Sometimes in history we become so convinced of a solution, so familiar with common knowledge, that this becomes a norm. It's widely accepted, it's been tested time and again, and everyone knows what it is. We become complacent with the information, and we stop questioning it and learning more. This is what has happened with icing injuries.
We have been told our whole lives to use ice to decreased pain and swelling, while warding off excessive inflammation and all the bad stuff that comes with it. It's completely common to use ice for a newly sprained ankle, an ongoing achy shoulder, or an irritated back pain.
What if we found out that all those years, we've been wrong?
Would we openly accept new information? Would we include it in our decision making? Or would we just go back to what we've always known and what has worked in the past?
The idea of using ice for pain and inflammation management has been widely used since the 1970s. Even prior to that, as far back as the 1940s, ice was being used in operating rooms to quell pain and infection. In the late 1970s, a landmark publication used ice as a primary treatment for acute (new) injury, and this became widely accepted as the preferred way to treat pain, inflammation, and swelling.
In physical therapy school, we learned the therapeutic effects of ice, how long to apply it, for what purposes, and all the research that has been done to support it. As far as reducing pain, inflammation, and swelling, it really is a wonder treatment.
Why is it though that our body experiences pain, inflammation, and swelling? Why would we want to alter our natural reaction to an injury?
For one thing, we don't like pain. Anything that takes away pain is a welcomed tool. But we feel pain, and we feel it for a reason. Pain is a warning sign. It tells us something has happened. Something is threatening our well-being. We are supposed to feel pain, and if we didn't, we end up with more dangerous conditions and with a shorter life expectancy. So pain is not actually a bad thing. It's uncomfortable. It's certainly not pleasurable. But it is completely normal and necessary.
If we consider the purpose of inflammation, it's the first stage of healing. It's when your body sends out a chemical signal to recruit specialized cells to come help clean up the damage. Without inflammation, healing doesn't occur. When we stall the start of inflammation by using ice, we stall the healing process. That doesn't sound like the outcome we want.
When we consider swelling, we need to realize that swelling is an end result of inflammation. When inflammation occurs, more cells come to the area to clean up the damage. When the inflammatory cells and the cleaned up debris can't leave the area, then swelling occurs. Swelling is a byproduct of inflammation. It's normal, but it should also evacuate the area. This is not altered by using ice.
When we look at ice through this new lens, we see that the negative effects on healing outweigh the positive effects on pain relief. While pain is not preferred, long term damage is worse. Letting your body have an appropriate response to injury allows your body to better heal and repair any damage incurred. Ice does not help with this.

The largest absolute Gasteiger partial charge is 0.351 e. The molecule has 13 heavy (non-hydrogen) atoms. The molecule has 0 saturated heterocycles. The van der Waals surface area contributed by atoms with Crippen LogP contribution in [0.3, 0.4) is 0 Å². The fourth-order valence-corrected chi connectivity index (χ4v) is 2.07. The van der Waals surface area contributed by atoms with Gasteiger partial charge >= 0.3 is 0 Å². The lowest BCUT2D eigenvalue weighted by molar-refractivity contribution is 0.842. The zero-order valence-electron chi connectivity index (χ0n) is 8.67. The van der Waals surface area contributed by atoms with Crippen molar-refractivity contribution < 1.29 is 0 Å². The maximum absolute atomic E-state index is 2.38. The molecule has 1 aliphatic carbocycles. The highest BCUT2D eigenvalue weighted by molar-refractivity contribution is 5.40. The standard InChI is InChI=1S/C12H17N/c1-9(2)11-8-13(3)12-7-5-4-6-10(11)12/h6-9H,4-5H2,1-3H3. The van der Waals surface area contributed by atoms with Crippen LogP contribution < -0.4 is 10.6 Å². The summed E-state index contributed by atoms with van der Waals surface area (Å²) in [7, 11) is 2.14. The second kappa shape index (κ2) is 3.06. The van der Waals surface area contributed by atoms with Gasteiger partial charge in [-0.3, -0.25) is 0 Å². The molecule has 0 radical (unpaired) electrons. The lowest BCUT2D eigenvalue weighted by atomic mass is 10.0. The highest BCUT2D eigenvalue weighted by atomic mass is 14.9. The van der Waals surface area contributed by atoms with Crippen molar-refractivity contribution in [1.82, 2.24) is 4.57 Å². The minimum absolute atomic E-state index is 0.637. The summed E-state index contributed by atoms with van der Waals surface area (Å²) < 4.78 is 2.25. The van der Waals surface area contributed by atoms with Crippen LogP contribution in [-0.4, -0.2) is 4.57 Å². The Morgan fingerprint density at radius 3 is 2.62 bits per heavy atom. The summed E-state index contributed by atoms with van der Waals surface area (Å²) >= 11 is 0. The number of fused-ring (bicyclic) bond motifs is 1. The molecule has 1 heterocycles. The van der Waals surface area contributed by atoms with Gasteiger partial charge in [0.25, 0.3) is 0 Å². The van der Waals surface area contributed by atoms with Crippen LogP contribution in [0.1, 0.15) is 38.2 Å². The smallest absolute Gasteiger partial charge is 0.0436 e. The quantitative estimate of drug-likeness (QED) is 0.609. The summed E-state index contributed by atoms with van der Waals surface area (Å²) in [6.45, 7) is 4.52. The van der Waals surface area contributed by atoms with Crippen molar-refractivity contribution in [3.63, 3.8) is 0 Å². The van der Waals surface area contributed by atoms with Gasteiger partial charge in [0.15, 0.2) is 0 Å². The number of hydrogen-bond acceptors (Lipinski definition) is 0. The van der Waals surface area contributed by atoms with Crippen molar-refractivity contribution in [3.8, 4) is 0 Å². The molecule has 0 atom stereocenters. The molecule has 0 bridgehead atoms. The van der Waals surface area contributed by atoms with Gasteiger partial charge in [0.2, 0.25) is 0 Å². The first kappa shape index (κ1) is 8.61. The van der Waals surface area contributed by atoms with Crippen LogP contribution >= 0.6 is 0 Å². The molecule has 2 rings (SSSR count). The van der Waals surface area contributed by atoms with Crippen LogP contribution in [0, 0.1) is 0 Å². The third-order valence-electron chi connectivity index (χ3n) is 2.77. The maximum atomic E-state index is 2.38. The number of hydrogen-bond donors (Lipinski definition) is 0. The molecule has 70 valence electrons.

So, how do we help pain, inflammation, and swelling after an injury?
Like we see in so many others areas, let nature do it's thing. Find ways to complement the natural reaction, rather than alter it. Getting light exercise, moving the injured area, and appropriately loading it helps create circulation for both bringing in new cells for repair, and for taking out the damaged goods. Also, we know from pain research that the gold standard for pain management is cardiovascular exercise, at a moderate intensity, for 15-20 minutes a day, and 5-6 times a week. This stimulates our natural pain relieving mechanism and our healing process.
Even though we've used ice for decades, with seemingly good results, we now better understand how healing occurs and how we can support that process. It's hard to break habits of what we've done for long periods of time, but in order to stay evolving, we need to include new knowledge and research, even if that goes against what we previously knew and practiced.
The original author that brought ice as a primary treatment following acute injury in the 1970s has even gone on to redact his prior statement. In 2013, he reported that we now know that ice can delay recovery, and suppress the immune response to recovery. He stated that mild movements help tissues to heal faster, and that ice is no longer the preferred treatment for acute injuries.
We've gained new insight into what we thought would be a standard of care that would always be true. We have to take that information and utilize it for better outcomes and recovery. Ice has a place, but it isn't always the best choice for injuries when our goal is recovery, and not just pain relief, delayed inflammation, and reduced swelling. #snowbeastperformance